Tuesday, 22 May 2012

Save TVNZ7 in Wellington

The Save TVNZ7 crowd was in town on Monday, and certainly not a small crowd it was, barely a month and a half out from the channel's final closedown. The panel was hosted by Wallace Chapman of TVNZ7's Back Benchers, local MP Grant Robertson, Dr Peter Thompson of Victoria University of Wellington's media studies department, Opposition broadcasting spokeswoman Clare Curran, former MP and local public broadcasting advocate Sue Kedgley, and veteran media commentator Tom Frewen. Government MPs were believed to have been invited but all chose to turn it down.

Here's a podcast of Dr Thompson, giving his suggestions for the future of public broadcasting and how to finance it:

And my question to the panel about the Law Commission's inquiry into media convergence, answered by Clare Curran:
"No doubt you'll probably be aware of the Leveson Inquiry in Britain looking into the News of the World scandal, and the Finkelstein Inquiry in Australia that's looking into Rupert Murdoch's anti-competitive practices. There's been a similar kind of report here by the Law Commission looking into media convergence and possibly the concentration of media ownership... what sort of hopes do you hold for any positive finds from that, and if not, what chance of a Royal Commission into public broadcasting as a whole?"

Curran's response was that the Commerce Commission is probing SKY TV's anti-competitive practices involving sweetheart deals with Internet providers, and for a need for a wider public debate on media concentration and ownership in NZ, which has one of the most law-of-the-jungle media sectors in the world. Meeting Ms Curran afterwards, she believed that a Royal Commission wouldn't be necessary unless there was a catastrophic scandal on the level of Hackgate or Arthur Allan Thomas. (John Drinnan and Liam Dann have more on the Commerce Commission's probe.)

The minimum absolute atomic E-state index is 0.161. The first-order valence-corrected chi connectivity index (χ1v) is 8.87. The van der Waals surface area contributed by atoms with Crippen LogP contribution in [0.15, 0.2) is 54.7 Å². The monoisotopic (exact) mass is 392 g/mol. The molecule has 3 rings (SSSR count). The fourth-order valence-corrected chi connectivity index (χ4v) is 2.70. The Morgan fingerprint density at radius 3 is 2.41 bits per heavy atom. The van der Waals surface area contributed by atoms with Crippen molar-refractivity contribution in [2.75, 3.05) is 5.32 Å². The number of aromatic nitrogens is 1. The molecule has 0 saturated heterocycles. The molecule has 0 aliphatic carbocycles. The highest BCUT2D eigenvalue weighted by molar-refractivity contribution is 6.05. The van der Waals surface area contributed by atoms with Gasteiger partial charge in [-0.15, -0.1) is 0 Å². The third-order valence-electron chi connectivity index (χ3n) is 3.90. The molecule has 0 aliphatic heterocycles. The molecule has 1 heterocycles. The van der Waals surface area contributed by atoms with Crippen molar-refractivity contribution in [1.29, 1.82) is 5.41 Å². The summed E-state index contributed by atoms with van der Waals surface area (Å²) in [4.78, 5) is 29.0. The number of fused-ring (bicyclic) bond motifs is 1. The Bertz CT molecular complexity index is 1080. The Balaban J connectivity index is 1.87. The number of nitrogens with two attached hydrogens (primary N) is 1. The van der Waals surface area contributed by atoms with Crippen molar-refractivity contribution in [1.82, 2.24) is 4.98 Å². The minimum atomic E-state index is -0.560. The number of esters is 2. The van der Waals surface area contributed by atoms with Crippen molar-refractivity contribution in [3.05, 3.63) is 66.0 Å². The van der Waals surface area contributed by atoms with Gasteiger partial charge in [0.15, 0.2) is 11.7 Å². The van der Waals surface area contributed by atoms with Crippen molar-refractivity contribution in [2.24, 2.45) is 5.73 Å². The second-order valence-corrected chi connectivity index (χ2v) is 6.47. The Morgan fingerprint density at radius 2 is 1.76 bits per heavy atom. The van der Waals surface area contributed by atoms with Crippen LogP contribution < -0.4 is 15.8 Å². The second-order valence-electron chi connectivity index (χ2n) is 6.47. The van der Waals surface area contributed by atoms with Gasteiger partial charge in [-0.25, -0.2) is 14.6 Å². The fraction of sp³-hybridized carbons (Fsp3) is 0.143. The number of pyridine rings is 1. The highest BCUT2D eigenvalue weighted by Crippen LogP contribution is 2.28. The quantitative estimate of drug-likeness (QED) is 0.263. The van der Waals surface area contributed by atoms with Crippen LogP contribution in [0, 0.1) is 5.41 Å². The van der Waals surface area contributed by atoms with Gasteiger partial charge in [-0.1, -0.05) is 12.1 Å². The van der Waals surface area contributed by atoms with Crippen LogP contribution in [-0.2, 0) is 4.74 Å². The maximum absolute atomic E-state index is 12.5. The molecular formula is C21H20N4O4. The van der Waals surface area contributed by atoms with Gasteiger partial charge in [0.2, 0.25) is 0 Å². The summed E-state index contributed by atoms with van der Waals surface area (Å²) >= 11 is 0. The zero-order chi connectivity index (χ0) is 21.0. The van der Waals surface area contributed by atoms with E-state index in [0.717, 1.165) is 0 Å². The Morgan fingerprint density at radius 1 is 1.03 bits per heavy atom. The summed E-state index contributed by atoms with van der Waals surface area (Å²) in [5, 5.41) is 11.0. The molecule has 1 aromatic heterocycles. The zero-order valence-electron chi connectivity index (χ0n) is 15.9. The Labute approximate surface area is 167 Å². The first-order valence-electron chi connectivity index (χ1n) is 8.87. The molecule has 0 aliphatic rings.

Instead of yet another hot air vent, this actually seems to be getting some traction. Grant Robertson has pledged support for a proposed Campaign for Public Broadcasting, which would combine both the Save TVNZ7 group and the earlier Save Radio NZ meetings, and seek to create a new public broadcaster at arms length from politics.

After the meeting finished, I met Frank of Frankly Speaking for the first time in person, who has a fuller account of the night's discussion.

I'm of the view that the real reason for weakening public broadcasting isn't penny-pinching, but bare-faced anti-intellectualism disguised as penny-pinching, which is a subset of what Naomi Klein calls "disaster capitalism". I overheard a comment in the discussion, probably from Sue Kedgley, that an ignorant populace is a compliant populace - a dogma straight out of Ancient Rome's bread and circuses, and Orwell's 1984. When John Howard was Australia's Prime Minister, he hated the ABC because he thought it was full of socialists, and unsuccessfully threatened it with funding cuts. It's now stronger than ever. Even the BBC has largely held its own despite being targeted by hostile politicians.

TVNZ7's demise on 30 June, 2012 is a given, and its fatal weakness was the first four letters in its name. I'm personally of the view that TVNZ in its present form - being dominated by overpaid managerialists over actual broadcasting people - has passed the point of no return, given that former CEO Ian Fraser - very much in favour of public broadcasting - couldn't effect the change he wanted. And if or when TVNZ7 does rise from the ashes, it'll likely be without the TVNZ baggage.

That's enough venting on the topic for now. In the meantime, get some satirical therapy with my SKYNET gear.

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